October 24, 2012 - A managed deer hunt will result in the closure of Addison Oaks County Park in Addison Township on certain dates in November and December.
The 1,140-acre park will be off limits to the public all day long on Nov. 15, 20, 27 and 29 as well as on Dec. 11 and 13 as the county Parks and Recreation Commission, in cooperation with the Michigan Department of Natural Resources (DNR), conducts special controlled hunts designed to reduce the deer population.
"It's closed to everybody, except the hunters who get picked," said Brittany Bird, natural resources planner for the county parks system.
Bird explained these managed hunts, which have been conducted at Addison Oaks since 1990, are necessary to maintain "the health and integrity of the natural communities in the park system."
"The purpose of it is to reduce the deer density," she said. "If the deer get above the state recommended densities, that's when we can see heavy browse pressure (i.e. feeding) on the native plant communities."
Excessive deer numbers profoundly impact native plant and animal communities in that heavy browsing does not allow plants to reproduce or grow. This can result in a lack of food for both deer and other wild animals.
Based on data collected in January 2011, the estimated whitetail population at Addison Oaks is 35 deer per square mile. Bird noted that's the most recent data "because we didn't have enough snow last (winter) to do our aerial survey work."
The purpose of the managed hunts is to lower that density to 15 to 20 deer or fewer per square mile, "so that we have a good diversity of floral life in the park," according to Bird.
"The end goal is to retain our healthy park ecosystem and a healthy deer herd. We really do this for the good of the ecosystem at the park."
Only volunteer hunters selected through a lottery are allowed to participate in the controlled hunt at Addison Oaks.
"This year's lottery is closed," Bird said.
Hunters can still sign up for next year's hunts or to serve as an alternate for this year's hunts.
"We often have cancellations," she said. "People have things come up. It's not uncommon to be on the list as an alternate for several of those days and to be called. We draw 12 alternates per day."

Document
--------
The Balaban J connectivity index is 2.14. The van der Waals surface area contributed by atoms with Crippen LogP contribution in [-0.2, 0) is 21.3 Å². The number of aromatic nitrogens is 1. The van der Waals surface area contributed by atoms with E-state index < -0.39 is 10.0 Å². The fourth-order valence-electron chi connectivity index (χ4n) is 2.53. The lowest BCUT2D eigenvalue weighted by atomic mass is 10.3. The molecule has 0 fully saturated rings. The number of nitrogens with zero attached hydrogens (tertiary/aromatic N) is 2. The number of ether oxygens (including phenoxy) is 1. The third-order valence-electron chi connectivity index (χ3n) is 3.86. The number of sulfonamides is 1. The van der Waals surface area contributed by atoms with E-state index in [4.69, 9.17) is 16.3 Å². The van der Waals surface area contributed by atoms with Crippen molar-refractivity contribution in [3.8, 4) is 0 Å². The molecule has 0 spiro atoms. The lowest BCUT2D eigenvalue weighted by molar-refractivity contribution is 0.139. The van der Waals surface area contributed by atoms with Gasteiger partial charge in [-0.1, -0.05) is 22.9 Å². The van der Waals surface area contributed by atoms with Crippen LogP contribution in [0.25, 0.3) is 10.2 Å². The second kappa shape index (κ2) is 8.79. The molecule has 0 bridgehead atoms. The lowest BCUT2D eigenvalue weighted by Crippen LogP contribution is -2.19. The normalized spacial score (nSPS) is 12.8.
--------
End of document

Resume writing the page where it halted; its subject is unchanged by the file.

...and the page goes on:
All volunteer hunters must be at least 18 years old and possess valid driver's and hunting licenses. Kill tags are provided through the DNR's block permit program.
Although hunters can only shoot antlerless deer, they may bag as many as they are able during their time at the park. They may also get lucky enough to have their names drawn for more than one hunt.
"You can get drawn for multiple days," Bird said. "It's actually fairly common that you do."
Hunters must provide their own firearms, ammunition, equipment and clothing. The deer may only be taken using 12-gauge shotguns (slugs only) or muzzleloaders, .50 caliber or higher.
Hunters are assigned to 12 preset blinds, which are baited and have designated shooting lanes. Portable blinds and seats are provided.
"It's very controlled," Bird said. "The hunters are to stay in their blinds and use those designated shooting lanes. They're given radios, so they're in contact with our park staff at all times. They're driven to and from those locations by our park staff. We work in conjunction with our sheriff's department to make sure that we've got extra safety measures in place."
Prior to each day's hunt, all hunters are required to attend an hour-long orientation session at which lunch is provided.
"We review our basic safety protocols before each hunt," Bird said. " A lot of the guys have been hunting with us for many, many years, but it's always good information to go over.
"We tend to have the same protocols from year to year. Sometimes there are slight changes and it just gives us the opportunity to review any small changes. We want to do this in as safe a manner as we can for the hunters and the deer."
All of the venison harvested at Addison Oaks will be donated to Michigan Sportsmen Against Hunger (MSAH).
Managed hunts at Addison Oaks and Independence Oaks county parks the latter of which have occurred since 2003 have resulted in more than 36,000 venison meals for the those in need through MSAH.
Overall, Bird said the managed hunt is quite popular with participants.
"It does provide a nice recreational opportunity for volunteer hunters who are good enough to donate their time," she said. "We do have a large return base. Folks that have come out like it enough to come back. We tend to get really good feedback."
CJ Carnacchio is editor for The Oxford Leader. He lives in the Village of Oxford with his wife Connie and daughter Larissa. When he's not busy working on the newspaper, he enjoys cigars/pipes, Martinis/Scotch, hunting and fishing.